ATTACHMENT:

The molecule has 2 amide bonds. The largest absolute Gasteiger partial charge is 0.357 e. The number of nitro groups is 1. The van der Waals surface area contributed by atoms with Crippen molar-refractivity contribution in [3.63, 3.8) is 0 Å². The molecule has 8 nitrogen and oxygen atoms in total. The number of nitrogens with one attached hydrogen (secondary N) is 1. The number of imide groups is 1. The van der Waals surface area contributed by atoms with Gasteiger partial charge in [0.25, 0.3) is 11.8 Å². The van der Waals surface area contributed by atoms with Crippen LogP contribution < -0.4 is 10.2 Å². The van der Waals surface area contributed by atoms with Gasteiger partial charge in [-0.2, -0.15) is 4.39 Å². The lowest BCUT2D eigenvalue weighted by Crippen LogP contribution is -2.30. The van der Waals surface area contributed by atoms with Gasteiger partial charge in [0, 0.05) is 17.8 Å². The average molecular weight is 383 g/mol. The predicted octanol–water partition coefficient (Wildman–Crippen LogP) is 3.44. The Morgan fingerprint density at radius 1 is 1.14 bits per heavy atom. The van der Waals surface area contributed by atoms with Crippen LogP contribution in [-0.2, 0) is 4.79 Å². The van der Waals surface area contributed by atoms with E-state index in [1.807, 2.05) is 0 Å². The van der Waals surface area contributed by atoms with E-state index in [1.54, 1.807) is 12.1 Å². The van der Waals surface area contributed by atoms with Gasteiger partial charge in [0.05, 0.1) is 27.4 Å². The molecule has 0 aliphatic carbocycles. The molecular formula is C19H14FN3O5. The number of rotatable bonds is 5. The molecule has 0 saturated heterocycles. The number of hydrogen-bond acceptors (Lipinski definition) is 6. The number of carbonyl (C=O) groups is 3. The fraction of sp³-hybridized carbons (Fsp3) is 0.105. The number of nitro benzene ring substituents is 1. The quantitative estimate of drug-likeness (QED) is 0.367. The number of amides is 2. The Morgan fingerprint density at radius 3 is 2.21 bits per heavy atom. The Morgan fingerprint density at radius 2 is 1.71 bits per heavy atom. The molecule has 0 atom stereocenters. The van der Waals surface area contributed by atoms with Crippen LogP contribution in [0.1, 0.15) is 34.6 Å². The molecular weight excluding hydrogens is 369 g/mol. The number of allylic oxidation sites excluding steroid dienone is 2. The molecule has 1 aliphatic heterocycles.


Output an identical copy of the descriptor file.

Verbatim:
The molecule has 2 amide bonds. The largest absolute Gasteiger partial charge is 0.357 e. The number of nitro groups is 1. The van der Waals surface area contributed by atoms with Crippen molar-refractivity contribution in [3.63, 3.8) is 0 Å². The molecule has 8 nitrogen and oxygen atoms in total. The number of nitrogens with one attached hydrogen (secondary N) is 1. The number of imide groups is 1. The van der Waals surface area contributed by atoms with Gasteiger partial charge in [0.25, 0.3) is 11.8 Å². The van der Waals surface area contributed by atoms with Crippen LogP contribution < -0.4 is 10.2 Å². The van der Waals surface area contributed by atoms with Gasteiger partial charge in [-0.2, -0.15) is 4.39 Å². The lowest BCUT2D eigenvalue weighted by Crippen LogP contribution is -2.30. The van der Waals surface area contributed by atoms with Gasteiger partial charge in [0, 0.05) is 17.8 Å². The average molecular weight is 383 g/mol. The predicted octanol–water partition coefficient (Wildman–Crippen LogP) is 3.44. The Morgan fingerprint density at radius 1 is 1.14 bits per heavy atom. The van der Waals surface area contributed by atoms with Crippen LogP contribution in [-0.2, 0) is 4.79 Å². The van der Waals surface area contributed by atoms with E-state index in [1.807, 2.05) is 0 Å². The van der Waals surface area contributed by atoms with E-state index in [1.54, 1.807) is 12.1 Å². The van der Waals surface area contributed by atoms with Gasteiger partial charge in [0.05, 0.1) is 27.4 Å². The molecule has 0 aliphatic carbocycles. The molecular formula is C19H14FN3O5. The number of rotatable bonds is 5. The molecule has 0 saturated heterocycles. The number of hydrogen-bond acceptors (Lipinski definition) is 6. The number of carbonyl (C=O) groups is 3. The fraction of sp³-hybridized carbons (Fsp3) is 0.105. The number of nitro benzene ring substituents is 1. The quantitative estimate of drug-likeness (QED) is 0.367. The number of amides is 2. The Morgan fingerprint density at radius 3 is 2.21 bits per heavy atom. The Morgan fingerprint density at radius 2 is 1.71 bits per heavy atom. The molecule has 0 atom stereocenters. The van der Waals surface area contributed by atoms with Crippen LogP contribution in [0.1, 0.15) is 34.6 Å². The molecular weight excluding hydrogens is 369 g/mol. The number of allylic oxidation sites excluding steroid dienone is 2. The molecule has 1 aliphatic heterocycles.